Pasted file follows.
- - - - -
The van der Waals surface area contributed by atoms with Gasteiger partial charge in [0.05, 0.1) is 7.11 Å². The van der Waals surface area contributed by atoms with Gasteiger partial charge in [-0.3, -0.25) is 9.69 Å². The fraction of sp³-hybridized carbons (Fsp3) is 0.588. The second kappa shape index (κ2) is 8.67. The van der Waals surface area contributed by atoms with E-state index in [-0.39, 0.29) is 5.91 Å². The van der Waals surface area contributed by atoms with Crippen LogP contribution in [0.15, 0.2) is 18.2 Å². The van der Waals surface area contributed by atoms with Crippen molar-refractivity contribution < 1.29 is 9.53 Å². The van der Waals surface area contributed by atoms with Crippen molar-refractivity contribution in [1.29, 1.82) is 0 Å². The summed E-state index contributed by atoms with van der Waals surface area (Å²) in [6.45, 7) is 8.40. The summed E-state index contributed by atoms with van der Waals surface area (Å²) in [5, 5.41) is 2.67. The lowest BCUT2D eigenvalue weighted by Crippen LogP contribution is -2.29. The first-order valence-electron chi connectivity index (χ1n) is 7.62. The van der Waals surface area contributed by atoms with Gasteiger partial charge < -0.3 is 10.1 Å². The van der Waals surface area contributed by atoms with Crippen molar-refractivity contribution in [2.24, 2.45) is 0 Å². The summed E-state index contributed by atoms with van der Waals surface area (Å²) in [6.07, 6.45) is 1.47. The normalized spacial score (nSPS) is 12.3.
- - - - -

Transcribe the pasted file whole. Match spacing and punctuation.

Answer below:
The van der Waals surface area contributed by atoms with Gasteiger partial charge in [0.05, 0.1) is 7.11 Å². The van der Waals surface area contributed by atoms with Gasteiger partial charge in [-0.3, -0.25) is 9.69 Å². The fraction of sp³-hybridized carbons (Fsp3) is 0.588. The second kappa shape index (κ2) is 8.67. The van der Waals surface area contributed by atoms with E-state index in [-0.39, 0.29) is 5.91 Å². The van der Waals surface area contributed by atoms with Crippen LogP contribution in [0.15, 0.2) is 18.2 Å². The van der Waals surface area contributed by atoms with Crippen molar-refractivity contribution < 1.29 is 9.53 Å². The van der Waals surface area contributed by atoms with Crippen molar-refractivity contribution in [1.29, 1.82) is 0 Å². The summed E-state index contributed by atoms with van der Waals surface area (Å²) in [6.45, 7) is 8.40. The summed E-state index contributed by atoms with van der Waals surface area (Å²) in [5, 5.41) is 2.67. The lowest BCUT2D eigenvalue weighted by Crippen LogP contribution is -2.29. The first-order valence-electron chi connectivity index (χ1n) is 7.62. The van der Waals surface area contributed by atoms with Gasteiger partial charge < -0.3 is 10.1 Å². The van der Waals surface area contributed by atoms with Crippen molar-refractivity contribution in [2.24, 2.45) is 0 Å². The summed E-state index contributed by atoms with van der Waals surface area (Å²) in [6.07, 6.45) is 1.47. The normalized spacial score (nSPS) is 12.3.